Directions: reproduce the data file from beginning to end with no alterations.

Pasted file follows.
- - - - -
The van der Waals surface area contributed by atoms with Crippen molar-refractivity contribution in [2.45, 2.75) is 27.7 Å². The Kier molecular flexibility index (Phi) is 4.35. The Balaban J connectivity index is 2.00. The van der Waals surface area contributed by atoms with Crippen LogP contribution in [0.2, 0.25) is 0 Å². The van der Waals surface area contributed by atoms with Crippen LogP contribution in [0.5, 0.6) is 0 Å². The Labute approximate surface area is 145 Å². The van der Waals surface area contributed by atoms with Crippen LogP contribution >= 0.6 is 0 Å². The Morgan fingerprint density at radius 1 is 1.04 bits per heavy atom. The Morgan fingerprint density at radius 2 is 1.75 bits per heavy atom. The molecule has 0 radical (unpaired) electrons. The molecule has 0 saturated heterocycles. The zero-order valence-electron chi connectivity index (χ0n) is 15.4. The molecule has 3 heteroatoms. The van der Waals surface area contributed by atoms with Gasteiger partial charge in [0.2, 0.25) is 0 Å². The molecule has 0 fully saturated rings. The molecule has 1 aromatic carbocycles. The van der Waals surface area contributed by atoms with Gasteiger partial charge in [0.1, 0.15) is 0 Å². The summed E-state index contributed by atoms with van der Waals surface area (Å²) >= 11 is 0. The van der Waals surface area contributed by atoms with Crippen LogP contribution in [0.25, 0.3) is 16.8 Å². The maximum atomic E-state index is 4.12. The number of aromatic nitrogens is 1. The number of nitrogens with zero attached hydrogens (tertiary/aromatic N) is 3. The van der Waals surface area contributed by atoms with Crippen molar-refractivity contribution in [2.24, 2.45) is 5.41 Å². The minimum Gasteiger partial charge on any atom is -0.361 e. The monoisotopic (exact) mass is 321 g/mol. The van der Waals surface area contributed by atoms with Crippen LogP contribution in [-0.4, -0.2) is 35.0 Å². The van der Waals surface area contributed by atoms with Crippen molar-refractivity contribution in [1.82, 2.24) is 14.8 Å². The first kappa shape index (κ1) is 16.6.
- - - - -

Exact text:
The van der Waals surface area contributed by atoms with Crippen molar-refractivity contribution in [2.45, 2.75) is 27.7 Å². The Kier molecular flexibility index (Phi) is 4.35. The Balaban J connectivity index is 2.00. The van der Waals surface area contributed by atoms with Crippen LogP contribution in [0.2, 0.25) is 0 Å². The van der Waals surface area contributed by atoms with Crippen LogP contribution in [0.5, 0.6) is 0 Å². The Labute approximate surface area is 145 Å². The van der Waals surface area contributed by atoms with Crippen LogP contribution >= 0.6 is 0 Å². The Morgan fingerprint density at radius 1 is 1.04 bits per heavy atom. The Morgan fingerprint density at radius 2 is 1.75 bits per heavy atom. The molecule has 0 radical (unpaired) electrons. The molecule has 0 saturated heterocycles. The zero-order valence-electron chi connectivity index (χ0n) is 15.4. The molecule has 3 heteroatoms. The van der Waals surface area contributed by atoms with Gasteiger partial charge in [0.2, 0.25) is 0 Å². The molecule has 0 fully saturated rings. The molecule has 1 aromatic carbocycles. The van der Waals surface area contributed by atoms with Gasteiger partial charge in [0.1, 0.15) is 0 Å². The summed E-state index contributed by atoms with van der Waals surface area (Å²) >= 11 is 0. The van der Waals surface area contributed by atoms with Crippen LogP contribution in [0.25, 0.3) is 16.8 Å². The maximum atomic E-state index is 4.12. The number of aromatic nitrogens is 1. The number of nitrogens with zero attached hydrogens (tertiary/aromatic N) is 3. The van der Waals surface area contributed by atoms with Crippen molar-refractivity contribution in [2.24, 2.45) is 5.41 Å². The minimum Gasteiger partial charge on any atom is -0.361 e. The monoisotopic (exact) mass is 321 g/mol. The van der Waals surface area contributed by atoms with Crippen LogP contribution in [-0.4, -0.2) is 35.0 Å². The van der Waals surface area contributed by atoms with Crippen molar-refractivity contribution in [1.82, 2.24) is 14.8 Å². The first kappa shape index (κ1) is 16.6.